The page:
Congratulations to Amy Fortner-- Selected Central Office Employee of the Month for August 2015!
For the month of August, the nomination committee would like to recognize Director Amy Fortner.
Director Fortner is most deserving of this recognition as she has proven her commitment and dedication to DJJ, the staff, and the youth by what she accomplishes in the area of safety and security. Fortner has been called upon many times by the executive leadership and management team for her vast knowledge, expertise, and experience in the areas of correctional security and emergency response. As the Director of Special Operations, Amy manages the Security Management Response Team, the facility Security Emergency Response Teams, and Emergency Management. Under her management and direction, her teams have proven their dedication in ensuring that DJJ staff, the youth in our care, and the general public are safe in both facility and community settings by their response to critical incidents as well as repetitive details on a statewide level.
Director Fortner also serves on the executive committee for the GA Special Olympics Law Enforcement Torch Run, the DJJ’s point of contact for the FBI’s MATCH Task Force (Human Trafficking), and the GBI’s CART Task Force (child abduction). Amy is graduate of the Corrections Leadership Institute, POST Instructor Training, BCOT, BJCOT, and many other specialized trainings. The yearly Commissioner’s Challenge event was designed, developed and implemented by Fortner and has proven to be a great training event and as well as a fun morale builder for the specialized teams throughout the Department. Fortner has received many thanks and praise from the Community Services leadership for her dedication and success in the recovery of youth who have absconded from supervision.
Even with the accolades above, Director Fortner first and foremost gives the credit to her teams, which is proven in their dedication to Special Operations and their continued success. Director Fortner is well deserving of the title of Employee of the Month!
The Employee of the Month Committee
NOMINATION PROCESS DJJ’s Employee of the Month Recognition Program – How Nominees Are Selected
Beginning January 2015, the Georgia Department of Juvenile Justice kicks-off its first “Employee of the Month” program for Central Office employees. Names of nominees are selected by the DJJ Executive Team from members of their units or divisions and submitted to be recognized as the Central Office Employee of the Month. Included with the nomination is a one page write-up detailing why the staff member should be given consideration to be selected Employee of the Month.
Then each month, the Nomination Committee makes their selection for the employee to receive public appreciation the following month. The written nomination is reviewed and signed by Commissioner Avery D. Niles and posted for public recognition on the DJJ “News & Views” website. Each nominee selected by the committee will be recognized at a monthly DJJ Board Meeting and entitled to use the Employee of the Month parking space reserved at Central Office.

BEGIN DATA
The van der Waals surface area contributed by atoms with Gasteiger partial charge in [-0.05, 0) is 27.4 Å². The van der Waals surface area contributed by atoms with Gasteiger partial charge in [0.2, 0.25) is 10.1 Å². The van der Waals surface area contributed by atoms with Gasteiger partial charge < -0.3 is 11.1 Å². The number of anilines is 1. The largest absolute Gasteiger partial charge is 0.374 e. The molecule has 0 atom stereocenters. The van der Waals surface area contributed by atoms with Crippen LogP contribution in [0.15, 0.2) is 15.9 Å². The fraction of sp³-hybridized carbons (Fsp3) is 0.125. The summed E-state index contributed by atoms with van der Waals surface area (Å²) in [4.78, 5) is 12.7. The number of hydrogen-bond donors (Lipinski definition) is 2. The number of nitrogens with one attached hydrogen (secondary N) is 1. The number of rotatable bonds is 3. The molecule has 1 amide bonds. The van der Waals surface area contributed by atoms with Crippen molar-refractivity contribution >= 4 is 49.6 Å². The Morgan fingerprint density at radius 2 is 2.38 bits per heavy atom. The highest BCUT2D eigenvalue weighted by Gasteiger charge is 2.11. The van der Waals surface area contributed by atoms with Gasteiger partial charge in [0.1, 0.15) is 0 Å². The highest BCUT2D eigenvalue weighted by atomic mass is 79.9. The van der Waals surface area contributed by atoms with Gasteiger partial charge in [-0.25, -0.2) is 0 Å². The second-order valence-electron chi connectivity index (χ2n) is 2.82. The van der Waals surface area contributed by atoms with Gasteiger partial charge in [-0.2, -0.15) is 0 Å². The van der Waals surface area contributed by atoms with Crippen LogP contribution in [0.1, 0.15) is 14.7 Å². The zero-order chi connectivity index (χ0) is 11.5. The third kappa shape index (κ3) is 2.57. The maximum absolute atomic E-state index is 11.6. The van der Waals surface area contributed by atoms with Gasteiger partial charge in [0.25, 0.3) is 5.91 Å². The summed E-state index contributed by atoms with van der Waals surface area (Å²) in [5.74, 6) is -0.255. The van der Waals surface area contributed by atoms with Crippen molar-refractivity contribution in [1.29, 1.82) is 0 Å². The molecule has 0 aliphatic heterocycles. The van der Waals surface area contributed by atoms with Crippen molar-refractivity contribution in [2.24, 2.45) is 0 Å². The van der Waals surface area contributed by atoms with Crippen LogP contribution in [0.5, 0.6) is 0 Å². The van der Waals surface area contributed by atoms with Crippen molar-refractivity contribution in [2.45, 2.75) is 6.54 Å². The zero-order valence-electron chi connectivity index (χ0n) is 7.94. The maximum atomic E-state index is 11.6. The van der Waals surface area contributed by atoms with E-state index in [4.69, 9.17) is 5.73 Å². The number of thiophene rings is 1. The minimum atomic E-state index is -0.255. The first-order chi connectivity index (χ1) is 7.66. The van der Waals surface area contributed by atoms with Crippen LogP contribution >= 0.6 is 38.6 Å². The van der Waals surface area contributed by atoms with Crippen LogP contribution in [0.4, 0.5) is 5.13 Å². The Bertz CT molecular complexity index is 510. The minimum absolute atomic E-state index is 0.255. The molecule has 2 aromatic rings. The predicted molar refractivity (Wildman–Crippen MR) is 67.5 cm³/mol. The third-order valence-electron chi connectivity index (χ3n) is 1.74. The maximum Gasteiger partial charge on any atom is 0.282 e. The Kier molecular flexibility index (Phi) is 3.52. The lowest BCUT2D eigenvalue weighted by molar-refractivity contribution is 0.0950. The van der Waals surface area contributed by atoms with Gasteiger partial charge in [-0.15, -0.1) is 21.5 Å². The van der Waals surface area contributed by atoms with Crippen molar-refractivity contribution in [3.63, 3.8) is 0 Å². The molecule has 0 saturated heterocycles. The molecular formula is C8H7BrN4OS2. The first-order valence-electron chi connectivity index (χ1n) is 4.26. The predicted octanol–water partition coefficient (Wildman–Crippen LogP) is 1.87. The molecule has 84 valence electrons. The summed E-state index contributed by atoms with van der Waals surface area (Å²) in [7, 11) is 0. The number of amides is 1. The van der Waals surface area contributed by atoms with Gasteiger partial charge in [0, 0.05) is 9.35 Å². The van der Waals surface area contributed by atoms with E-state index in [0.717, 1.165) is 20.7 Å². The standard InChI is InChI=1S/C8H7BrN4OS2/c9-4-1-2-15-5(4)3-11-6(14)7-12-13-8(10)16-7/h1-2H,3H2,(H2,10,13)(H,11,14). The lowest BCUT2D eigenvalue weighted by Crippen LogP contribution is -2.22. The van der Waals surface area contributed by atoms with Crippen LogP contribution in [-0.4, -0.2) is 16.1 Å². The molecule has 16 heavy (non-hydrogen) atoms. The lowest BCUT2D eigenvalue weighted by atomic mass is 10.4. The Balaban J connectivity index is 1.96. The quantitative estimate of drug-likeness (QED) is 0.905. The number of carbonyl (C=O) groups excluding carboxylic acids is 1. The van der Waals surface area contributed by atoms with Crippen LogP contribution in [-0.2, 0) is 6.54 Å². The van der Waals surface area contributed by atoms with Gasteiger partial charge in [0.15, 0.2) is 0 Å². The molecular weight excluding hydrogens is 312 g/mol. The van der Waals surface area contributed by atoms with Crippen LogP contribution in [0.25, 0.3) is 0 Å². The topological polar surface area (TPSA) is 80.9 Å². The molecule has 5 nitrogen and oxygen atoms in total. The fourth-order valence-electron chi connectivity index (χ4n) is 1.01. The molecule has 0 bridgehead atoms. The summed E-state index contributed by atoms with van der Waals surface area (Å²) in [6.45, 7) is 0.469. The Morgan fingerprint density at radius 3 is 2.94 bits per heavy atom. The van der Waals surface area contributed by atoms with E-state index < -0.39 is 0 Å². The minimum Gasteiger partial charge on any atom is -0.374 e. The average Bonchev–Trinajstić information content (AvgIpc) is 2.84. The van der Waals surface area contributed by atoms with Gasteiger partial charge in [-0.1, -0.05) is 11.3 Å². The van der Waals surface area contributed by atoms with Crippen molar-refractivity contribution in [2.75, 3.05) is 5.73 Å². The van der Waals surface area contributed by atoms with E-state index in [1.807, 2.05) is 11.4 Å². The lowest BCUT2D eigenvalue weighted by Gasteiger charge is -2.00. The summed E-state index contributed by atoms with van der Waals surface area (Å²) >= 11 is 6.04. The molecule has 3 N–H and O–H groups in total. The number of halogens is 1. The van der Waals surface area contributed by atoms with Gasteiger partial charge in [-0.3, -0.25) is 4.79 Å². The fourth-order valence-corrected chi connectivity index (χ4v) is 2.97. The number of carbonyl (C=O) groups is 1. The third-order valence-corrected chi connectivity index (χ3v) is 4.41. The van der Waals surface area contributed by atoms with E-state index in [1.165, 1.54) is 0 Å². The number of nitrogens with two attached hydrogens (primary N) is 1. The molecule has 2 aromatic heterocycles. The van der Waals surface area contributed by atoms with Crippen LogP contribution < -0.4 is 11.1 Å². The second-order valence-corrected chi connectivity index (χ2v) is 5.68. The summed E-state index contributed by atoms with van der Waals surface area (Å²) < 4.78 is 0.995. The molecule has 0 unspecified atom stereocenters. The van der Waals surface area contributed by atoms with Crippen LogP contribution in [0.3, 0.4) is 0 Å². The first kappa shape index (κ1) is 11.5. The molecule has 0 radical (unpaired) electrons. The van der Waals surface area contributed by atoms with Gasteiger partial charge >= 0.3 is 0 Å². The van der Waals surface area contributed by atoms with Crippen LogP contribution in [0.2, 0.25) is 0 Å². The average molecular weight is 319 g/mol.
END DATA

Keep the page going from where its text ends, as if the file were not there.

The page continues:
The DJJ Central Office Employee of the Month award is intended to recognize and support those stand-out DJJ team members who bring additional motivation, determination and vigor to the workplace through their personal ethics, advocacy, positive attitudes and innovative solutions to impact the professional challenges faced by their dedicated colleagues and the troubled youth they serve.
The Department of Natural Resources at the Aaron Cohn RYDC and Muscogee YDC
Recently, the youth at the Aaron Cohn RYDC and Muscogee YDC in Columbus received a special visit from a local leader of the Georgia Department of Natural Resources. Arriving at the facilities with his DNR-issued boat and his dog friend Rutger, Corporal Jeremy Bolen stopped by to talk about boating/water safety and the use of canines in law enforcement investigations.
The Department of Natural Resources has statewide responsibilities for the management and conservation of Georgia’s natural and cultural resources. Most of this work is conducted by DNR’s six operating divisions which include: Coastal Resources Division; Environmental Protection Division; Historic Preservation Division; Law Enforcement Division; Parks, Recreation & Historic Sites Division and Wildlife Resources Division.
While showing the youth of Aaron Cohn and Muscogee his boat, Corporal Bolen gave a presentation on the importance of knowing all the rules regarding swimming and boating before visiting Georgia's lakes and rivers. Floatation devices such as life vests are required legally on boats, especially for kids and teens and can help to save lives. Awareness of one's surroundings is also an important facet of swimming safety and can make a difference between a fun afternoon in the water and something more dangerous.